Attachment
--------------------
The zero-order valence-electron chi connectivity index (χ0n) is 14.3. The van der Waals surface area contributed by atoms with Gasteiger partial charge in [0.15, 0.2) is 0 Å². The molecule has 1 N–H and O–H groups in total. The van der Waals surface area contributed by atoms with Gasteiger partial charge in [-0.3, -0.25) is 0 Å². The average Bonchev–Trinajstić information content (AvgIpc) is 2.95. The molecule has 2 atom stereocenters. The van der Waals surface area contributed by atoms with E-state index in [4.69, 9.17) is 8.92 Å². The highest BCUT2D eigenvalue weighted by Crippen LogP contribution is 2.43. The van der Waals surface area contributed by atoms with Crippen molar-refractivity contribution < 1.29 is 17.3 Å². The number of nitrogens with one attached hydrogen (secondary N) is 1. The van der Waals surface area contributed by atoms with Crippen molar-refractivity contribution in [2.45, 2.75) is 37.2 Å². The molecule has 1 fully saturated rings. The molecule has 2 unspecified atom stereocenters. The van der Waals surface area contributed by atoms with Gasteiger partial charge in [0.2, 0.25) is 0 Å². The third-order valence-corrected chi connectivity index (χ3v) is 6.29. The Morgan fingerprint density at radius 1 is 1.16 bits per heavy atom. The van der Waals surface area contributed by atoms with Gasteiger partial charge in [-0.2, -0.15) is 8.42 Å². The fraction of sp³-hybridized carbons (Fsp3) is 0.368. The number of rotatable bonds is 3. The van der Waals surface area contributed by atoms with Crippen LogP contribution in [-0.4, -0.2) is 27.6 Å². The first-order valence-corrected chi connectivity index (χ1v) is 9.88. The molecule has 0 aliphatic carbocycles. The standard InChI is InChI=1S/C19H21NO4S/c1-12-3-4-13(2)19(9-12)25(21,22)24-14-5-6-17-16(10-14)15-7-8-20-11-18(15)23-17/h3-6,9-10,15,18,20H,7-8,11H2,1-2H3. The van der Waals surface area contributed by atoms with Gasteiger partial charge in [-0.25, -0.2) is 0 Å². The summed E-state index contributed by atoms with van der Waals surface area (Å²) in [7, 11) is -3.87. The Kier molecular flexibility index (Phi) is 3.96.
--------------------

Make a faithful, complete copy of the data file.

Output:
The zero-order valence-electron chi connectivity index (χ0n) is 14.3. The van der Waals surface area contributed by atoms with Gasteiger partial charge in [0.15, 0.2) is 0 Å². The molecule has 1 N–H and O–H groups in total. The van der Waals surface area contributed by atoms with Gasteiger partial charge in [-0.3, -0.25) is 0 Å². The average Bonchev–Trinajstić information content (AvgIpc) is 2.95. The molecule has 2 atom stereocenters. The van der Waals surface area contributed by atoms with E-state index in [4.69, 9.17) is 8.92 Å². The highest BCUT2D eigenvalue weighted by Crippen LogP contribution is 2.43. The van der Waals surface area contributed by atoms with Crippen molar-refractivity contribution < 1.29 is 17.3 Å². The number of nitrogens with one attached hydrogen (secondary N) is 1. The van der Waals surface area contributed by atoms with Crippen molar-refractivity contribution in [2.45, 2.75) is 37.2 Å². The molecule has 1 fully saturated rings. The molecule has 2 unspecified atom stereocenters. The van der Waals surface area contributed by atoms with Gasteiger partial charge in [0.2, 0.25) is 0 Å². The third-order valence-corrected chi connectivity index (χ3v) is 6.29. The Morgan fingerprint density at radius 1 is 1.16 bits per heavy atom. The van der Waals surface area contributed by atoms with Gasteiger partial charge in [-0.2, -0.15) is 8.42 Å². The fraction of sp³-hybridized carbons (Fsp3) is 0.368. The number of rotatable bonds is 3. The van der Waals surface area contributed by atoms with Crippen LogP contribution in [-0.4, -0.2) is 27.6 Å². The first-order valence-corrected chi connectivity index (χ1v) is 9.88. The molecule has 0 aliphatic carbocycles. The standard InChI is InChI=1S/C19H21NO4S/c1-12-3-4-13(2)19(9-12)25(21,22)24-14-5-6-17-16(10-14)15-7-8-20-11-18(15)23-17/h3-6,9-10,15,18,20H,7-8,11H2,1-2H3. The van der Waals surface area contributed by atoms with Gasteiger partial charge in [-0.25, -0.2) is 0 Å². The summed E-state index contributed by atoms with van der Waals surface area (Å²) in [7, 11) is -3.87. The Kier molecular flexibility index (Phi) is 3.96.